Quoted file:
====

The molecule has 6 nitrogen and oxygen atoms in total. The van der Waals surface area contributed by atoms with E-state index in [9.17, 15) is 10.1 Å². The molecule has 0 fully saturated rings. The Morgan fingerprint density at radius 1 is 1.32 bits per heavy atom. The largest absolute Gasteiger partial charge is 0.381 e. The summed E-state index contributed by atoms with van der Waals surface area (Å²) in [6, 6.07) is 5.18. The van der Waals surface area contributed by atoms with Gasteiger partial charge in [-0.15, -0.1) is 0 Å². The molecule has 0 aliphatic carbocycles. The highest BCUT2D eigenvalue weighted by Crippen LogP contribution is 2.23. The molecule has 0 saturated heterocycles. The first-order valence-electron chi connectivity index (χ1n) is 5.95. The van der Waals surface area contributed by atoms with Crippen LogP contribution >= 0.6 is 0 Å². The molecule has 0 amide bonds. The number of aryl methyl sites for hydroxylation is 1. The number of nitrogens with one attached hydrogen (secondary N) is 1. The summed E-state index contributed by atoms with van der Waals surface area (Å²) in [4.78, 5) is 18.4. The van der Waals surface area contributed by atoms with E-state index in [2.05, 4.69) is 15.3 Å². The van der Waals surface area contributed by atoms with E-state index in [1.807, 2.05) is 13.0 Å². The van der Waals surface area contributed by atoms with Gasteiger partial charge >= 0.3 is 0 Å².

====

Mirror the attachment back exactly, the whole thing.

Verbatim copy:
The molecule has 6 nitrogen and oxygen atoms in total. The van der Waals surface area contributed by atoms with E-state index in [9.17, 15) is 10.1 Å². The molecule has 0 fully saturated rings. The Morgan fingerprint density at radius 1 is 1.32 bits per heavy atom. The largest absolute Gasteiger partial charge is 0.381 e. The summed E-state index contributed by atoms with van der Waals surface area (Å²) in [6, 6.07) is 5.18. The van der Waals surface area contributed by atoms with Gasteiger partial charge in [-0.15, -0.1) is 0 Å². The molecule has 0 aliphatic carbocycles. The highest BCUT2D eigenvalue weighted by Crippen LogP contribution is 2.23. The molecule has 0 saturated heterocycles. The first-order valence-electron chi connectivity index (χ1n) is 5.95. The van der Waals surface area contributed by atoms with Crippen LogP contribution >= 0.6 is 0 Å². The molecule has 0 amide bonds. The number of aryl methyl sites for hydroxylation is 1. The number of nitrogens with one attached hydrogen (secondary N) is 1. The summed E-state index contributed by atoms with van der Waals surface area (Å²) in [4.78, 5) is 18.4. The van der Waals surface area contributed by atoms with E-state index in [2.05, 4.69) is 15.3 Å². The van der Waals surface area contributed by atoms with E-state index in [1.807, 2.05) is 13.0 Å². The van der Waals surface area contributed by atoms with Gasteiger partial charge >= 0.3 is 0 Å².